Abstract: During the Second Industrial Revolution, 1860-1900, many new technologies, including electricity, were invented. These inventions launched a transition to a new economy, a period of about 70 years of ongoing, rapid technical change. After this revolution began, however, several decades passed before measured productivity growth increased. This delay is paradoxical from the point of view of the standard growth model. Historians hypothesize that this delay was due to the slow diffusion of new technologies among manufacturing plants together with the ongoing learning in plants after the new technologies had been adopted. The slow diffusion is thought to be due to manufacturers' reluctance to abandon their accumulated expertise with old technologies, which were embodied in the design of existing plants. Motivated by these hypotheses, we build a quantitative model of technology diffusion which we use to study this transition to a new economy. We show that it implies both slow diffusion and a delay in growth similar to that in the data
Money and interest rates with endogeneously segmented markets by Fernando Alvarez( Book )
14 editions published in 1999 in English and held by 97 libraries worldwide
Abstract: This paper analyses the effects of open market operations on interest rates in a model in which agents must pay a fixed cost to exchange assets and cash. Asset markets are endogenously segmented in that some agents choose to pay the fixed cost and some do not. When the fixed cost is zero, the model reduces to the standard one in which persistent money injections increase interest rates, flatten the yield curve, and lead to a downward-sloping yield curve on average. In contrast sufficiently segmented, then persistent money injections decrease nominal interest rates, steepen or even twist the yield curve, and lead to an upward-sloping yield curve on average
Money, interest rates, and exchange rates with endogenously segmented asset markets by Fernando Alvarez( Book )
16 editions published in 2000 in English and held by 96 libraries worldwide
Abstract: This paper analyzes the effects of money injections on interest rates and exchange rates in a model in which agents must pay a Baumol-Tobin style fixed cost to exchange bonds and money. Asset markets are endogenously segmented because this fixed cost leads agents to trade bonds and money only infrequently. When the government injects money through an open market operation, only those agents that are currently trading absorb these injections. Through their impact on these agents' consumption, these money injections affect real interest rates and real exchange rates. We show that the model generates the observed negative relation between expected inflation and real interest rates. With moderate amounts of segmentation, the model also generates other observed features of the data: persistent liquidity effects in interest rates and volatile and persistent exchange rates. A standard model with no fixed costs can produce none of these features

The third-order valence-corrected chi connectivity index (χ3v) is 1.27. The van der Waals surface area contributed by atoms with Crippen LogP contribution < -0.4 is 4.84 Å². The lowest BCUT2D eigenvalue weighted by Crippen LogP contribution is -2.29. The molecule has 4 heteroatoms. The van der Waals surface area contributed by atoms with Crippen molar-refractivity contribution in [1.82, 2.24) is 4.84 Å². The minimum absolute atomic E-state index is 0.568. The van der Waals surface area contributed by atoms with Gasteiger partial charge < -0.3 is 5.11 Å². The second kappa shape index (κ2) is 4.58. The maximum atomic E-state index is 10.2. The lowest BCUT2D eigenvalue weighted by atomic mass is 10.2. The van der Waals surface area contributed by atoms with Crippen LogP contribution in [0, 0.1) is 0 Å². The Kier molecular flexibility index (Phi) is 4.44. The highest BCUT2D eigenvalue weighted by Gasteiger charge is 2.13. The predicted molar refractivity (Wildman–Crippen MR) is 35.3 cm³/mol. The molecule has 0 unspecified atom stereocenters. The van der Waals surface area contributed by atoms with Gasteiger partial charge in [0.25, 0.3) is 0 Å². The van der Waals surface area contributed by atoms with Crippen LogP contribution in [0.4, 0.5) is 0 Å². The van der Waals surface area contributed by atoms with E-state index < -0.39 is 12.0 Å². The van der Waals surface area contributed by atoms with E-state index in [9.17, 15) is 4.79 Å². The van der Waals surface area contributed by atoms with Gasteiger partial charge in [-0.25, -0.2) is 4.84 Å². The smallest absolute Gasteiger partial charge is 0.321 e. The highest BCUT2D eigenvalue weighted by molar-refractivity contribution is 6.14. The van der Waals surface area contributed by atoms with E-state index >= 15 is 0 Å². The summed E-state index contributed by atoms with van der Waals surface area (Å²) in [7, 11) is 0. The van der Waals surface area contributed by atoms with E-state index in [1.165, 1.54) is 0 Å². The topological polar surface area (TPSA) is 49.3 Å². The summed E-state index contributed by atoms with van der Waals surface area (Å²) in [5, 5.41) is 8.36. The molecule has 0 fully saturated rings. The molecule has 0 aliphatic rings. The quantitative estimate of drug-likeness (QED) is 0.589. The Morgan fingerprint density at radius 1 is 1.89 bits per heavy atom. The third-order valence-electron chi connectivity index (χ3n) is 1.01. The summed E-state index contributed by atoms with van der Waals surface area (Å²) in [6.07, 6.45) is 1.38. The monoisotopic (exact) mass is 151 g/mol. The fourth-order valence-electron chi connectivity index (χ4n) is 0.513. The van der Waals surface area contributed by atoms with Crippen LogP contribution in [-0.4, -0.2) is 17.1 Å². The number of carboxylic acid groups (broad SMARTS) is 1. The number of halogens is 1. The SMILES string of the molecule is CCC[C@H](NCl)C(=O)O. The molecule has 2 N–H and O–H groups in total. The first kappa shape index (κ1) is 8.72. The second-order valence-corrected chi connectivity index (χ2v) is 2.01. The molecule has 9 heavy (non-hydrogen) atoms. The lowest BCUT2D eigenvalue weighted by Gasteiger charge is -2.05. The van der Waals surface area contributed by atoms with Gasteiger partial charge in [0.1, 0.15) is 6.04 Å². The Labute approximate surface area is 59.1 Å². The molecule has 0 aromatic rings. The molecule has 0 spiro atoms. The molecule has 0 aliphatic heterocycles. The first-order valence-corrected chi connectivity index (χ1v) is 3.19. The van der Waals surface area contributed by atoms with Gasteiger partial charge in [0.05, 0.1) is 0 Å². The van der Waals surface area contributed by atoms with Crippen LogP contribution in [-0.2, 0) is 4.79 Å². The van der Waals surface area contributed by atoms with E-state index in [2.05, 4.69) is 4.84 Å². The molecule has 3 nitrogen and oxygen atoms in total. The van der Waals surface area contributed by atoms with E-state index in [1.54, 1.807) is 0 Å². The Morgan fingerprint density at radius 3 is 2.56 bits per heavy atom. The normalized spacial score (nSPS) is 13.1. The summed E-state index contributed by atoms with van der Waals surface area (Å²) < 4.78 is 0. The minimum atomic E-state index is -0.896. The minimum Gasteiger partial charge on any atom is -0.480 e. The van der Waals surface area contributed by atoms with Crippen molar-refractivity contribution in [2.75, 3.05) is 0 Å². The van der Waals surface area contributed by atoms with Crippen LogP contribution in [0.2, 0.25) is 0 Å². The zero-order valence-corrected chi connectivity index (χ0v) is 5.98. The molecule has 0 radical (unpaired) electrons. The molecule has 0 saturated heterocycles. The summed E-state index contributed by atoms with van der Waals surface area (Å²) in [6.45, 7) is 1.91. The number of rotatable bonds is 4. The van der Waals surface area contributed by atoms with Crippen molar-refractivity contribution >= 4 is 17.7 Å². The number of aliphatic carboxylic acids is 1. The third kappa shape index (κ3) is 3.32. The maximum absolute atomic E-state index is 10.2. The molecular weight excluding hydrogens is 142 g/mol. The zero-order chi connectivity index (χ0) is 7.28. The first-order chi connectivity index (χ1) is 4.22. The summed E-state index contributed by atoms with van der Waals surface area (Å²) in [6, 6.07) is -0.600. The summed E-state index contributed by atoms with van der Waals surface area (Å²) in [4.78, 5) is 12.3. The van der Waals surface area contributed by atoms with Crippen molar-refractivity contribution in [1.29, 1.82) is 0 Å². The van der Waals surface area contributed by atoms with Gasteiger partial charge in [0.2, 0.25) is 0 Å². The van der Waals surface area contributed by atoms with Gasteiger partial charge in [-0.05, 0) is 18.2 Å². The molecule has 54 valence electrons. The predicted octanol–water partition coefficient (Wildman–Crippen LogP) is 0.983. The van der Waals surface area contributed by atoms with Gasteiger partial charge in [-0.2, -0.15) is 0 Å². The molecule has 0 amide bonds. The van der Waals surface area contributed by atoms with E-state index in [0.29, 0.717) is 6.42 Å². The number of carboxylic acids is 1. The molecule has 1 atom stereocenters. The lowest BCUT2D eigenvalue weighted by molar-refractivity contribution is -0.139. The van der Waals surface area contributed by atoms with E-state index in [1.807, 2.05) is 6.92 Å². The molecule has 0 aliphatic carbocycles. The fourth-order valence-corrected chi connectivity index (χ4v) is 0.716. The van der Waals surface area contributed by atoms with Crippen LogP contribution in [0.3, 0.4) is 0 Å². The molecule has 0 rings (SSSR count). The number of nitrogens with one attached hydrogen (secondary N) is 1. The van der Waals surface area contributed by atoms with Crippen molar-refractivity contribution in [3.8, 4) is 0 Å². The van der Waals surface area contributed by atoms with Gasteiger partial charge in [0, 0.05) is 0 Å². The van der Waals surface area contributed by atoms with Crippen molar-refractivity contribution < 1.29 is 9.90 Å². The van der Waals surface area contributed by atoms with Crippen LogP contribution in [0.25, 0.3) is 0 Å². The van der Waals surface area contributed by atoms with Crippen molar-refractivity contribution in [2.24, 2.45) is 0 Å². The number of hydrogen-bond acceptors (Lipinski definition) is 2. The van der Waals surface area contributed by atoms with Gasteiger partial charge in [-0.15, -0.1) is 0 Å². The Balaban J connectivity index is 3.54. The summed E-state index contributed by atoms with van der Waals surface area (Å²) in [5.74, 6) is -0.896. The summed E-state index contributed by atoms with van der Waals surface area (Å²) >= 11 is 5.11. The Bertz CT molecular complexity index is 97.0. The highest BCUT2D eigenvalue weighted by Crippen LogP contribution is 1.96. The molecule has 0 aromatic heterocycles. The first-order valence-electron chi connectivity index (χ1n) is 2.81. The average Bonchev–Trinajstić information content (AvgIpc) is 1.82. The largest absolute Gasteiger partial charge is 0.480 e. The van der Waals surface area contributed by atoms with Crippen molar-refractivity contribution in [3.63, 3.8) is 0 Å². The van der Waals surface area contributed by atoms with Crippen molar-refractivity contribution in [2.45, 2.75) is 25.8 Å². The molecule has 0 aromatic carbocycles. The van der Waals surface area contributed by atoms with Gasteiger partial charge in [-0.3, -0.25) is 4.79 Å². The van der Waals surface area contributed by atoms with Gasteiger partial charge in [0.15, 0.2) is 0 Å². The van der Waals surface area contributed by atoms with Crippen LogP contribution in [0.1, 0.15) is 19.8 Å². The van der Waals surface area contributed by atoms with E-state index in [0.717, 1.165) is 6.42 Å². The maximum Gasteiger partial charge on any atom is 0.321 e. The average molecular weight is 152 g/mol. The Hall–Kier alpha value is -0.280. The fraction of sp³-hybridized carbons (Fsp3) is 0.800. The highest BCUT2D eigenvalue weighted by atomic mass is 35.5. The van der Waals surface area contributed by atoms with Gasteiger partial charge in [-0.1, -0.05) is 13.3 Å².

Industry evolution and transition : a neoclassical benchmark by Andrew Atkeson( Book )
11 editions published in 1997 in English and held by 87 libraries worldwide
Abstract: Recently, a large number of countries have undertaken major reforms that have led to a large increase in the number of new enterprises. After these reforms, however, it has taken a number of years before output and productivity have begun to grow. The thesis of this paper is that the process of starting new enterprises is turbulent and time-consuming and as a result, it takes time before the benefits of reform show up in increases in measured output and productivity. To establish a neoclassical benchmark for reforming economies, we ask what the path of transition looks like in a reforming economy for which the process governing the growth of new enterprises looks like it does in the U.S., a well-functioning market economy. We find that it takes 5-7 years until measured output and productivity begin to grow rapidly following reform. This finding suggests that, even if all other aspects of the economy are perfect, the transition following economy-wide reforms should take a substantial amount of time